Sparta — For junior Isabel Gauthier, art is life.
As a child, she was always drawing. When she was in middle school, she would leave drawings every day for her PE teacher, who also taught high school art.
Art now helps her deal with life’s challenges, which is why she’s a huge advocate for keeping art in schools.
“At restaurants, I would draw. Me and my siblings would draw,” Isabel said. “My nana was very artsy, so all we could do at her house was make crafts and draw stuff.
“My nana … got me into (art) lessons. I hated it for a long time because I was young — going to sit with a lady for two hours was so boring at the time. As I got older, I slowly became a lot like my teacher. I realized I loved art and I liked how you can express yourself with it.”
Art as a Coping Mechanism
On Sparta High School’s daily newscast recently, Isabel presented a portfolio that told her story of dealing with an eating disorder.
“The whole portfolio I showed on Spartan News was dedicated to dealing with anorexia,” said Isabel. “Freshman year, I fell into anorexia. When I got help from doctors and nutritionists, instantly I just had the urge to make drawings about it and talk about it and just be an advocate against it.”
To start the process, Isabel drew a self-portrait of how she saw herself in the beginning of her struggle with anorexia. She said the portrait illustrates the negative thoughts that were in her head and the rules she thought she had to follow.
“It’s one of the toughest drawings I’ve ever done,” she said. “I drew the picture out two different times. I had body dysmorphia — it’s hard to draw yourself; you don’t know what you look like”
Her high school art teacher, Don Crawford, and her classmates helped her through the process: “That’s one of the main things that helped me draw it so well,” she said. Throughout her portfolio, she illustrates the people who have helped her, including her parents. A drawing of hands represents the whole community, she said.
‘I think that having an art class for kids to use as an outlet is so important — I’m just another advocate for it.’— Junior Isabel Gauthier
Crawford said he looked forward to having Isabel and her deep thoughts as a student in high school.
“What impresses me most is not only is she a good drawer, (but) she is able to take larger concepts and ideas and thoughts and feelings and add them to her artwork,” he said.
“Art helps her to deal with situations in her life, too, which I love because I’ve never heard Izzy complain about anything. … In today’s culture, everybody always blames things on somebody else — Izzy never does that.”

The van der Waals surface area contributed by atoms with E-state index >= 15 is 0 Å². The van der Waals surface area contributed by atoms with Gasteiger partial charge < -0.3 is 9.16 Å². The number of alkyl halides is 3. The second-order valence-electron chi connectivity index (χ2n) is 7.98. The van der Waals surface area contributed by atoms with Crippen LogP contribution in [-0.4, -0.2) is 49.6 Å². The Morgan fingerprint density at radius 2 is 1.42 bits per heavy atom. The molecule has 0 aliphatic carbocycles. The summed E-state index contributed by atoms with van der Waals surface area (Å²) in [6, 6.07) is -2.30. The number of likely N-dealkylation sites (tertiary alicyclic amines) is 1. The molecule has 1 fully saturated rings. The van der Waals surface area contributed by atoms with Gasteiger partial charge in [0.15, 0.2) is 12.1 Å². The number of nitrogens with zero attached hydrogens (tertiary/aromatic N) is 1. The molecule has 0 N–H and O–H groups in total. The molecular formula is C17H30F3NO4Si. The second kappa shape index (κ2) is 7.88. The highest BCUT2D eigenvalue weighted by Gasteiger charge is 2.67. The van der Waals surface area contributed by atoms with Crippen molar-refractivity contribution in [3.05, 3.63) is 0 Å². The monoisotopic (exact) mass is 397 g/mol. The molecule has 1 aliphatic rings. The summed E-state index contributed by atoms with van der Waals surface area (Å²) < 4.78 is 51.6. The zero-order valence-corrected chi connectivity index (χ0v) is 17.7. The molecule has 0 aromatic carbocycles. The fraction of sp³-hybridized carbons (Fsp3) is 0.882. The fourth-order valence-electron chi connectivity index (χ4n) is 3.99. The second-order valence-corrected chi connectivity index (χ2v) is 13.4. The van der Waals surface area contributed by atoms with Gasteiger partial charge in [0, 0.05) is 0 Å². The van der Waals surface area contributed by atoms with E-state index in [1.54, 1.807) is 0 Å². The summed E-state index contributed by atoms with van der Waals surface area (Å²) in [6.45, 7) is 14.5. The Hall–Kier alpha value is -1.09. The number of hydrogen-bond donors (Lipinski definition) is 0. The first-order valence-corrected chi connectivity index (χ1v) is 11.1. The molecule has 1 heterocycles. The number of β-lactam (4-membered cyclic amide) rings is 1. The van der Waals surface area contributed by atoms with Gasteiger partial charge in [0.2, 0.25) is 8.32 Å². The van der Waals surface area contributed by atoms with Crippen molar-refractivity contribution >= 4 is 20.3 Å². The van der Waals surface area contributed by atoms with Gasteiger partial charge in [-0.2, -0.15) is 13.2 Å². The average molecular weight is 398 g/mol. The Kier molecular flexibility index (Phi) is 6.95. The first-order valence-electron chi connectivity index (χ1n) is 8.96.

Crawford also noted that Isabel uses what she learns from life situations to help other people: “That is such a mature and sophisticated and a servant-like heart — I’ll cry pretty hard when she leaves, that’s for sure.”
Societal Pressures, Artistic Encouragement
One of the things that Isabel loves about art is how it can encourage other people. She said many students have reached out to thank her for sharing her experience; others have told Isabel that her art has helped them come up with ideas of their own to express artistically.
“I got a lot of messages of thanks,” said Isabel. “I think that’s the coolest part for me. I love to see people do the same things with (their) ideas.
“One of the main factors in me falling into anorexia was everything on social media — being a teenager in today’s society and dependent on social media,” she said.
“It’s sad because people post their most highlighted and filtered parts of their life online, and it just makes you feel like you’re not enough, or you’re not right the way you are. But I hope that my drawings that I put out there show kids in my generation that it’s not reality, and it’s not true.”
That’s one of the reasons Isabel is so passionate about art education in schools. She recalled with gratitude Crawford’s habit of leaving his classroom door open after school, making the space available to any students who wanted to draw, think or both.
“I used to stay here after school for hours and sit and paint a mural,” she said of the art classroom. “I think that having an art class for kids to use as an outlet is so important. I’m just another advocate for it.”
“Art helps you to look more closely at the beauty that’s around us, and we need beauty,” Crawford said. “I want to give (students) a little taste of beauty in my art class — that they can do something beautiful, and it changes them a little bit for the better.”
Art by Iz and Future Plans
During the pandemic, Isabel started a business, Art by Iz. She began making car air fresheners with customized wood slices using essential oils, which she and her sister sell at craft shows during the summer. She also advertised her drawing services and soon was commissioned to draw family portraits, pictures of pets, and “lots of different things.”
“I think it would be really cool to have my own small business on Etsy one day,” said Isabel. “But it’s kind of too much with school and stuff so I stick with just the craft shows during summer.”
Isabel plans to make a living off her art and hopes to pursue a degree in the field.
“I’d like to go to school for art,” she said. “That’s one of my big dreams, and being able to find a career that I can get a steady income from art. I was hoping my business could kind of get my name out there.”
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